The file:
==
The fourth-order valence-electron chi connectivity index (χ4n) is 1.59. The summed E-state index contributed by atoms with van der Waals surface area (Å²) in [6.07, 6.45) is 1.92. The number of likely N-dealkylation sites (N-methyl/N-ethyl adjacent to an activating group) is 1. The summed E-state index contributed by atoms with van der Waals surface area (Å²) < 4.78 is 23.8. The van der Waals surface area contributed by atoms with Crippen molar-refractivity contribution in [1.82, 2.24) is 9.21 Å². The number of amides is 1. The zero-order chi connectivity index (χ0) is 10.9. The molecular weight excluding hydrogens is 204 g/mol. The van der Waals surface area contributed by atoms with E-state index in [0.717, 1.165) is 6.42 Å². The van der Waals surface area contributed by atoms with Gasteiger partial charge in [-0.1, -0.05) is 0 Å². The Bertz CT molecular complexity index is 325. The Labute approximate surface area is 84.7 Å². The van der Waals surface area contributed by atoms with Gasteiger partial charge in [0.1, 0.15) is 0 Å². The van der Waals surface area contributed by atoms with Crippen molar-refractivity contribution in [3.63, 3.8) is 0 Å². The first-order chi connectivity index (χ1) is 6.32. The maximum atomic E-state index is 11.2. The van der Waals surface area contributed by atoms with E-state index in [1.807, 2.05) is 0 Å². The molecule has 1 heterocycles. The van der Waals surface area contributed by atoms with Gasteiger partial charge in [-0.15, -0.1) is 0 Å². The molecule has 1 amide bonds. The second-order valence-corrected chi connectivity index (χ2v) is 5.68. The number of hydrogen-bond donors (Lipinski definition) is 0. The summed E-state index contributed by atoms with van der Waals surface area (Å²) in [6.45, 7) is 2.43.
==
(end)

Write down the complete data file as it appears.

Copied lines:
The fourth-order valence-electron chi connectivity index (χ4n) is 1.59. The summed E-state index contributed by atoms with van der Waals surface area (Å²) in [6.07, 6.45) is 1.92. The number of likely N-dealkylation sites (N-methyl/N-ethyl adjacent to an activating group) is 1. The summed E-state index contributed by atoms with van der Waals surface area (Å²) < 4.78 is 23.8. The van der Waals surface area contributed by atoms with Crippen molar-refractivity contribution in [1.82, 2.24) is 9.21 Å². The number of amides is 1. The zero-order chi connectivity index (χ0) is 10.9. The molecular weight excluding hydrogens is 204 g/mol. The van der Waals surface area contributed by atoms with E-state index in [0.717, 1.165) is 6.42 Å². The van der Waals surface area contributed by atoms with Gasteiger partial charge in [-0.1, -0.05) is 0 Å². The Bertz CT molecular complexity index is 325. The Labute approximate surface area is 84.7 Å². The van der Waals surface area contributed by atoms with Gasteiger partial charge in [0.1, 0.15) is 0 Å². The van der Waals surface area contributed by atoms with Crippen molar-refractivity contribution in [3.63, 3.8) is 0 Å². The first-order chi connectivity index (χ1) is 6.32. The maximum atomic E-state index is 11.2. The van der Waals surface area contributed by atoms with E-state index in [1.807, 2.05) is 0 Å². The molecule has 1 heterocycles. The van der Waals surface area contributed by atoms with Gasteiger partial charge in [-0.15, -0.1) is 0 Å². The molecule has 1 amide bonds. The second-order valence-corrected chi connectivity index (χ2v) is 5.68. The number of hydrogen-bond donors (Lipinski definition) is 0. The summed E-state index contributed by atoms with van der Waals surface area (Å²) in [6.45, 7) is 2.43.